I was unaware of Valerie Jardin’s work until my tutor pointed me in the direction of her website:
Valerie is renowned for her street photography, which seems to have taken her all over the world. What I really admire about her work is that it comes across as so effortless. She shoots predominantly in black and white which instantly adds an air of old fashioned glamour. Her shots have great clarity, with no noise, making them appear silky and smooth.
I love that she seems to shoot everyday objects and events – there’s a specific shot of a man with a cigarette in his hand, writing in a cafe while there’s an out of focus coffee cup in the shot – depth is added by focussing beyond the cup, while the cup itself adds an aesthetic element:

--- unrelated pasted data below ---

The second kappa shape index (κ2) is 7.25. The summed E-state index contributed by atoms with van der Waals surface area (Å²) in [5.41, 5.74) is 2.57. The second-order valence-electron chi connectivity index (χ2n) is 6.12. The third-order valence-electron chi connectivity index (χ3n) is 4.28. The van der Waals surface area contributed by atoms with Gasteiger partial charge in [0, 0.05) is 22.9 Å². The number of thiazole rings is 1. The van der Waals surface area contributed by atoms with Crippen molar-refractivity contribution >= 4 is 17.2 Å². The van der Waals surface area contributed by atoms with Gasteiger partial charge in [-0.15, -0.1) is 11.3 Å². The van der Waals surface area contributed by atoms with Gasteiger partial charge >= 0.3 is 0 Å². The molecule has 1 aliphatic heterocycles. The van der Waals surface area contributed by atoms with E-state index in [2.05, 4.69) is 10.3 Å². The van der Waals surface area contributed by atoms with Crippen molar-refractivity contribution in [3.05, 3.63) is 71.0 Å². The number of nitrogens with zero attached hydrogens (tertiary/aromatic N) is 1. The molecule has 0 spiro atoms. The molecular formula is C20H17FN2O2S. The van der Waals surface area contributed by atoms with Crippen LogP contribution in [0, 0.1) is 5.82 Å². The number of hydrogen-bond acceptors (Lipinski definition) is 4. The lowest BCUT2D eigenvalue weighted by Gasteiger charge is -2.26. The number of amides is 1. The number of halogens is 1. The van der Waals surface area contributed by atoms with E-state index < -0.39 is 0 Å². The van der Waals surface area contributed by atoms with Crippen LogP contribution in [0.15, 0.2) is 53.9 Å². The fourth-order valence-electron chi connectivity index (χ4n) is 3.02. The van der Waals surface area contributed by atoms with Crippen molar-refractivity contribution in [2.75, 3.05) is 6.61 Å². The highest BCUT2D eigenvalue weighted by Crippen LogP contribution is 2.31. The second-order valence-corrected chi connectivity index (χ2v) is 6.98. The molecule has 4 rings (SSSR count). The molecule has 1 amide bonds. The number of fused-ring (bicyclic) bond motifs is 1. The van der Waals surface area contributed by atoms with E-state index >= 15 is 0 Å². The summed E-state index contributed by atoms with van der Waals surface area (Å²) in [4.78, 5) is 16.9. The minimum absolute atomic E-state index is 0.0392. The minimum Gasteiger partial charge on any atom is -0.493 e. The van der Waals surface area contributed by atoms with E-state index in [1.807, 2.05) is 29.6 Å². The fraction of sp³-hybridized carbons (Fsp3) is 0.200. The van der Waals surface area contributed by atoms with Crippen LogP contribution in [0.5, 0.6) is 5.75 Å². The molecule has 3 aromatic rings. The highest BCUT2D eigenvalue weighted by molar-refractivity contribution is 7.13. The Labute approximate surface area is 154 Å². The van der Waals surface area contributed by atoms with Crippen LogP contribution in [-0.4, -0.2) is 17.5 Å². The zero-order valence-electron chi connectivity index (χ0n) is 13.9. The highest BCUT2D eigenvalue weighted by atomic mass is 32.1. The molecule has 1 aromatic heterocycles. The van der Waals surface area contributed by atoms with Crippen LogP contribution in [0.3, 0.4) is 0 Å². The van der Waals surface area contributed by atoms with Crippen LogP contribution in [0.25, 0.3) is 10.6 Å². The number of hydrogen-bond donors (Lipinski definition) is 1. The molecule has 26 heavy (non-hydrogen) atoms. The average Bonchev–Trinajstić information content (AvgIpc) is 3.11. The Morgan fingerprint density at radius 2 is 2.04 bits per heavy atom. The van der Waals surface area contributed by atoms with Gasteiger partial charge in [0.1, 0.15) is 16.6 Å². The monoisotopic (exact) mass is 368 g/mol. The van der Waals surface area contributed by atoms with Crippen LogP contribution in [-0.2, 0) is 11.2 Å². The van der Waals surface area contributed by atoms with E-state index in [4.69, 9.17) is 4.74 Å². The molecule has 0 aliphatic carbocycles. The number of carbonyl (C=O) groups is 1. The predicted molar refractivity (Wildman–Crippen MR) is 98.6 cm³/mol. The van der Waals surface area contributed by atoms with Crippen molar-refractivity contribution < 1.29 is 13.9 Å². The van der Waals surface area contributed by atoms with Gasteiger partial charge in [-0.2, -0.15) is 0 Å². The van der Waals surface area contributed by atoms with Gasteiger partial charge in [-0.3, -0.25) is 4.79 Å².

There’s also a shot of a man reading his book on a bench. Nowadays people think they need to add some sort of action or interesting subject for a photograph to be interesting and current, but Valerie has proved that this isn’t so. Simplicity, done right, can be as impacting as a bustling crowded street scene. The photo uses the rule of thirds, and has strong lines. The contrast between the white pages of the book and the bench against his black garments really make it stand out.
One of my favourite shots is of a group of nun’s photographing a building on their mobile phones – what a gorgeous concept. It incorporates both old and new – old being the traditional attire and ancient history of their religious beliefs, and new being the up to date technology in which they capture and record their memories.
I had a similar experience when travelling around Asia. While in Thailand I saw a Buddhist Monk carrying a laptop – I was briefly baffled by the contrasting visuals; the traditional robes and barefoot appearance of the monk juxtaposed by the swanky apple laptop under his arm.